Pictures of the sex box were too graphic to include, but can be viewed here.

To make matters worse, the kit is intended to be given out to the primary school students by teachers during sex-education classes. That’s right. Sex education classes for kindergartners.

And, if that were not bad enough, the sex box allegedly uses models and recommends children massage each other or rub themselves with warm sand bags, accompanied by soft music.

What’s more, Basel education minister Christoph Eymann, from the liberal democrat party, opposed parents’ requests to exempt their children from the lessons, saying the government uses schools in order to have unrestricted access to children.

“Primary school may be the only big audience that our society has,” Eymann said. “The shared values that it teaches are very important. I would definitely like to keep this. The explanatory lesson can be portrayed in a way that doesn’t offend.”

Whose Fault?

click the image for larger view


Cass Sunstein defends new regulations with 'lives saved and illnesses avoided' mythology

American Thinker
During the first 100 days of our nation's downward spiral into oblivion (commonly known as the Obama administration) the Democrat controlled congress rammed a massive party loyalty rewards program (commonly known as the stimulus bill or American Recovery and Reinvestment Act) down the throats of the hard-working American taxpayers. The $787 billion dollar fiasco didn't stimulate the economy in any measurable sense however a clever new accounting trick (jobs saved or created) was developed to prove the success of Mr. Obama's first major assault on America.

With a less compliant Republican congress to contend with, Mr. Obama and his comrades have sidestepped the democratic process in favor of governance through executive order and regulation. Representative government in Washington D.C. as designed by the Founders and Framers has ceased to exist. Everything and everyone from goat herders to guitars, find themselves under strict governmental regulation (and in timidation) and "We the People" no longer have any say in the government that we are forced to fund.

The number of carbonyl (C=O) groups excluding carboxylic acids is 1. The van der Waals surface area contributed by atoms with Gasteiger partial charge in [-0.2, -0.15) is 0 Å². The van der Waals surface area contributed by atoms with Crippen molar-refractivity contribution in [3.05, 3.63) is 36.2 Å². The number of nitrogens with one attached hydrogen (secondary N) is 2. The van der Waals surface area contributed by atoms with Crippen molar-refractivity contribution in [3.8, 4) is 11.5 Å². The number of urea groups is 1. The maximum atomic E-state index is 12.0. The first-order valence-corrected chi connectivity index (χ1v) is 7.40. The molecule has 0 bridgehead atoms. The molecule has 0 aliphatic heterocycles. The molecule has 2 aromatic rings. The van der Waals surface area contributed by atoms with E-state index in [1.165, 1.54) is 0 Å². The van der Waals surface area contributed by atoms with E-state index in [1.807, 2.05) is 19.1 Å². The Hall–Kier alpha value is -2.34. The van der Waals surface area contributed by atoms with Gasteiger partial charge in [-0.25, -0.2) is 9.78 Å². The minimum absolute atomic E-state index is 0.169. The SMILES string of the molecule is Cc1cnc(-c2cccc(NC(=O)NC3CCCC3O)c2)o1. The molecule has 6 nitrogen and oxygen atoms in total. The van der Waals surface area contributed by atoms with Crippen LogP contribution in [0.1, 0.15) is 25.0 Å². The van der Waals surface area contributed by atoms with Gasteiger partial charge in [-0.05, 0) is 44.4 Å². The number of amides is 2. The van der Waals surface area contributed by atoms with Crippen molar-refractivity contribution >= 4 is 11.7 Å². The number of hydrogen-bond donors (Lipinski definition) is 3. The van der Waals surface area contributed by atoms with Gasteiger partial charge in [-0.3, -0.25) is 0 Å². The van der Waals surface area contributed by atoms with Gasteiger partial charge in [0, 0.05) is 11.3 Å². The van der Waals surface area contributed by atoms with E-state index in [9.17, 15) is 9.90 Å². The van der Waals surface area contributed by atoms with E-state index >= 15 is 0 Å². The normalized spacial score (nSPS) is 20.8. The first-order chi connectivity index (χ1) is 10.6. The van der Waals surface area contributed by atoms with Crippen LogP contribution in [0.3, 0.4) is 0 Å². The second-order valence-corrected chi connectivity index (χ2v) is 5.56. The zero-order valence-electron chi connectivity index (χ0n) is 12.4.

The Hill reports that Speaker of the House John Boehner has demanded that the White House provide detailed information on upcoming regulations with an implementation cost of $1 billion or more. Past requests for information on Mr. Obama's new regulations have been stonewalled by the administration.

"A refusal by the administration to disclose proposed regulations that would have an economic cost of more than $1 billion cost would send a terrible signal to already unnerved job creators in America," said Kevin Smith, a spokesman for Boehner. "We look forward to receiving that information before Congress returns."

How is it that the Speaker of the House of Representatives has to rely on the Obama administration to provide information concerning new regulations affecting the American people and paid for by the overburdened and underrepresented taxpayers? What about the plethora of new regulations which come in under the $1 billion threshold? Does the expression "No taxation without representation" mean anything to the current leadership?

In responding to Speaker Boehner's request, Obama regulatory Czar Cass Sunstein defended the long list of Obama regulations by claiming multi-billion dollar savings which have been projected based upon "lives saved and illnesses avoided."

Mitt Romney and Newt Gingrich Agree: It’s Okay for the Feds to Force Workers to Pay Tribute to Union Bosses

As reported in the Boston Globe and as seen in the New Hampshire debate video, both Mitt Romney and Newt Gingrich believe it is perfectly okay for the federal government to mandate that every private sector worker in the United States pay forced-dues to labor unions as a condition of getting or keeping a job. Attention Mr. Romney and Mr. Gingrich: Right To Work is not a states’ rights issue, it is a freedom issue. The Federal government should not mandate compulsory unionism.



Mitt Romney from the Boston Globe, “Pressed by John Kalb, executive director of New England Citizens for Right to Work, about whether he would actively advocate for a federal law, Romney responded, ‘I’m a Tenth Amendment guy. I’d like the states to be the place we carry out this path.’”